As COVID-19 spread throughout the United States, more hospitals and doctors’ offices turned to telehealth as a way to stay connected with patients even when they couldn’t get to the office.
Telehealth, also known as telemedicine, comes in many varieties, but includes services offered through smartphone apps, remote monitoring of patients’ vital signs, and live video chats between a patient and doctor. Many doctors use video chats as a way to meet “face-to-face” with patients even when their patients can’t come into the office.
Dr. Khawar Siddique
, a neurospine surgeon at DOCS Spine + Orthopedics in Los Angeles, says the increased use of telehealth has been one of the positive things to come out of the COVID-19 crisis.
“At DOCS Spine + Orthopedics, we have been doing telehealth for months now and have found zero change in the quality of care,” he says. “In fact, many patients prefer not to drive into the office.”
However, he says there are times when an in-person visit is needed, such as when a person has weakness in the limbs, severe pain, worsening numbness, or loss of bladder or bowel control.
Many telehealth visits during the coronavirus pandemic have been for people who had an existing relationship with a doctor. But Dr. Nikhil R. Nayak
, a neurosurgeon with Virginia Neurosurgeons in Arlington, Virginia, has been using telehealth for both established and new patients.
“While the COVID-19 pandemic and the required safety precautions have necessitated telehealth visits, it has been a welcome addition to what we are able to offer patients,” he says.
The same technology that makes it easy for patients to virtually check in with their current doctor could also help people with back pain find a spine surgeon — without having to leave their house or apartment.
Telehealth could even make it easier for people to meet with spine surgeons from other parts of their state or the country, greatly expanding the pool of potential surgeons they can choose from.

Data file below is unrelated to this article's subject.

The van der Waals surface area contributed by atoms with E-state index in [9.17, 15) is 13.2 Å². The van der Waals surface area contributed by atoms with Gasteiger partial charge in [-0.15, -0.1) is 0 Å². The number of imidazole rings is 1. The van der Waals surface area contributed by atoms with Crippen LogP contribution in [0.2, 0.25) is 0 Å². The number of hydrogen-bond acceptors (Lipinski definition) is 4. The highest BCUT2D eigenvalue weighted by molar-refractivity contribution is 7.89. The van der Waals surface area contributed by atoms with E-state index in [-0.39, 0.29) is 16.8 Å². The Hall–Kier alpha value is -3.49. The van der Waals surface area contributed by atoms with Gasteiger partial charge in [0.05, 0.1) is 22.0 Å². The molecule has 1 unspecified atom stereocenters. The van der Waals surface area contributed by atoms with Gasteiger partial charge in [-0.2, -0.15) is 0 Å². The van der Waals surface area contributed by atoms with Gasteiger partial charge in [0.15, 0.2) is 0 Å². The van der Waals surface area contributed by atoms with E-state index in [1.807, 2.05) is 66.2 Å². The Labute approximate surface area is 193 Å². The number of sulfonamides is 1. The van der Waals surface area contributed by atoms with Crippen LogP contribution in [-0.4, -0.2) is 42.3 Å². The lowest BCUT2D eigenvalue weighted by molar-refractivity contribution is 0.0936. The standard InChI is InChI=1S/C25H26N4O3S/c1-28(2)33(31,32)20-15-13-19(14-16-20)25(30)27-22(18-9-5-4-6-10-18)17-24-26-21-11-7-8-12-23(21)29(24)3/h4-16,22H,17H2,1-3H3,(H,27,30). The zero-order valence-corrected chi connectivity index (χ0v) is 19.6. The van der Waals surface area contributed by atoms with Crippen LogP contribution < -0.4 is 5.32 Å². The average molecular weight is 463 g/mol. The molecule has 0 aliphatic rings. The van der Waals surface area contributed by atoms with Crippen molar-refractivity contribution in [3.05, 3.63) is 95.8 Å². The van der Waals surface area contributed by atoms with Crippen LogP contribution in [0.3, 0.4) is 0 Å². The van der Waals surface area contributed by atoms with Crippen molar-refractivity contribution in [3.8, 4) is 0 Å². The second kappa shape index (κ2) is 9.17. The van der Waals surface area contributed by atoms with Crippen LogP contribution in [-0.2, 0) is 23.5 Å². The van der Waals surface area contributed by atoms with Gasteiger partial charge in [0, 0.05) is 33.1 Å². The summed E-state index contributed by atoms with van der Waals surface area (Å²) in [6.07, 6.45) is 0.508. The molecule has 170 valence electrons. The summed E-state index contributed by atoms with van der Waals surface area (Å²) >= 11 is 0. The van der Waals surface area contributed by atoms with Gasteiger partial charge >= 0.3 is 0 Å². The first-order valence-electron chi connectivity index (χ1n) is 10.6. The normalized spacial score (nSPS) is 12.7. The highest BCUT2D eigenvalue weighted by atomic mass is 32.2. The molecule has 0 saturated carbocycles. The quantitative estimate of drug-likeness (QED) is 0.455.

Video Chats Offer Many Advantages
As with visits between doctors and their existing patients, not all aspects of a new patient visit can be done virtually, but some of it can. Nayak says when spine surgeons evaluate patients to see if surgery might be a good option for them, they consider three things — medical history, physical exam, and imaging.
“Two of those components can be thoroughly evaluated via telemedicine services — history and imaging,” he says.
A surgeon can easily collect a patient’s medical history during a video call. Many patients will also have had imaging scans done before they contact a surgeon. Doctors can often access a patient’s scans through the imaging center’s online portal, or the patient can mail them a CD with the images.
“Therefore, it is possible to determine which patients are likely ‘surgical’ or ‘non-surgical’ candidates,” says Nayak.
The initial telehealth meeting also gives patients a chance to do some “interviewing” of their own.
“Having a preliminary video meeting will often give patients a good sense of whether they feel comfortable with a surgeon prior to scheduling a subsequent in-person visit for the physical examination,” says Nayak. Finding a good fit with a surgeon can help build a trusting doctor-patient relationship, which is essential to the overall treatment plan, he adds.
Video calls between doctors and patients offer many advantages for the patient, even for people who are just “interviewing” potential spine surgeons.
“I have a lot of patients who travel hours to see me. With a phone consultation or follow-up appointment, it becomes much more convenient for those patients,” says Siddique. “Also, since DOCS is based in Los Angeles, many of our patients prefer to avoid traffic for an appointment that can be done via phone.”